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January is National Cervical Health Awareness Month

Cervical cancer largely preventable

Karen Miller
January is National Cervical Health Awareness Month
(Photo: Shutterstock/Blend Images)

It’s hard to imagine that in the not too distant past, cervical cancer was a leading cause of death among women in this country. But when the Pap smear — a simple and painless test to detect changes in the cells of the cervix — was implemented as a screening tool, the incidence and death rates of the disease dropped precipitously. In 2015, according to the National Cancer Institute, cervical cancer resulted in an estimated 12,900 new cases and 4,100 deaths.

The Pap smear has been called the most successful cancer screening technique in the history of medicine. That’s understandable. The test can detect cancer in the early stages when treatment is more successful. It can also identify pre-cancerous changes in the cervix, allowing timely treatment to prevent the cancer altogether.

Cervical cancer is more common in Latinas and blacks, but black women die of it at a greater rate than any other race. It is more prevalent in middle age. According to the NCI, the median age at diagnosis is 49; the median age at death is 57.

Another major milestone in reference to cervical cancer occurred when Dr. Harald zur Hausen, a German physician, discovered that the human papillomavirus, or HPV, causes virtually all cases of cervical cancer. HPV is the most common sexually transmitted infection in the US. The third breakthrough developed in 2006 when the Food and Drug Administration licensed Gardasil, the first vaccine for the prevention of cervical cancer. While several HPV types cause cervical cancer, Gardasil is effective against HPV types 16 and 18, which account for 70 percent of all cervical cancer cases. The vaccine is given in a three-shot series over a 6-month period, and is recommended for females between the ages of 11 and 26.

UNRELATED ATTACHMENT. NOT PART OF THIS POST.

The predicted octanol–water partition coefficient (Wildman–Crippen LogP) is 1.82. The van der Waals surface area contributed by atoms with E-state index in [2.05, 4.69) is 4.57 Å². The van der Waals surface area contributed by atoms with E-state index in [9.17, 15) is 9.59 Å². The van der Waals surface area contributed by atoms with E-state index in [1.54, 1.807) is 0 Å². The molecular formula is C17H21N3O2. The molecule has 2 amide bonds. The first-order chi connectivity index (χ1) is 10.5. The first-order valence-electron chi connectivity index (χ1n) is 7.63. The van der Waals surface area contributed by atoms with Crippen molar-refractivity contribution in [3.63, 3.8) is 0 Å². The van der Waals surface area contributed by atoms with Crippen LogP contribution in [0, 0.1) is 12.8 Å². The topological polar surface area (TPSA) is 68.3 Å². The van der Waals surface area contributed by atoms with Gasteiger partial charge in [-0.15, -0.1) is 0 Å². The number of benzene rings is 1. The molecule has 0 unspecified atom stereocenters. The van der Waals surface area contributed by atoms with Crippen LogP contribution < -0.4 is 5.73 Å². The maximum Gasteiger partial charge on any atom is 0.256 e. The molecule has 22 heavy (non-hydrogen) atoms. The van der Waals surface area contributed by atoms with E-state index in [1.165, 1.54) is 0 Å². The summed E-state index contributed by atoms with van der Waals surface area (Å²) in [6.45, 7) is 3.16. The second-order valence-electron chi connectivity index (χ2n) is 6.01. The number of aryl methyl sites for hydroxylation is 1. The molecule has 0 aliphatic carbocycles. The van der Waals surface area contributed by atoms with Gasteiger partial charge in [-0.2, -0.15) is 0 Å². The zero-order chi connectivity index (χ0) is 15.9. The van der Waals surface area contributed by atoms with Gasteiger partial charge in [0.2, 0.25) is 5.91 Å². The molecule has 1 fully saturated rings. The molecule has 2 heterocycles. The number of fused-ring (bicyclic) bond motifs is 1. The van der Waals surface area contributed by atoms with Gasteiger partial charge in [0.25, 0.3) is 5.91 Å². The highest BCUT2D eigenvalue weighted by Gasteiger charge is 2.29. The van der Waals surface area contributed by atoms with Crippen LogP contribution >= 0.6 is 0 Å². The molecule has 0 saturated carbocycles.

In spite of the availability of a gold standard screening tool and an effective prevention method, females are not taking full advantage of the offerings. The Centers for Disease Control and Prevention found that in 2012, more than 11 percent of women reported that they had not been screened in the past five years. The percentage was higher for those without insurance (23.1 percent) and those without a regular source of care (25.5 percent).

With the advent of the Affordable Care Act, these numbers are expected to improve. Under the ACA, Pap smears are offered at no cost to consumers.

HPV vaccination has met with even less success. While roughly 91 percent of adolescents between the ages of 13 and 17 received vaccinations for measles, mumps and German measles, only 69 percent of females had completed the 3-shot series for HPV. To date, only Virginia, Rhode Island and Washington, DC require HPV vaccinations for school admission.

The attitude toward cervical cancer should not be cavalier. If left untreated, it is deadly. Women in sub-Sahara Africa — Zambia, for example — do not have the luxury of Pap smears and Gardasil. And the numbers affirm that lack. An estimated 35 new cases of cervical cancer per 100,000 are diagnosed each year and 23 per 100,000 deaths. In comparison, in the US the number of new cases and the number of deaths per 100,000 women is 7.7 and 2.3, respectively.

Below are general guidelines for cervical cancer screening recommended by the American Cancer Society. A test for HPV is now recommended in conjunction with the Pap smear for women beginning at age 30. Your doctor may recommend a different schedule for you.

Women who have been immunized against HPV should continue screening. Vaccination protects against HPV 16 and 18, which are the leading cause of cervical cancer. However, other types of HPV infections cause cervical cancer as well. Pap smears are still necessary.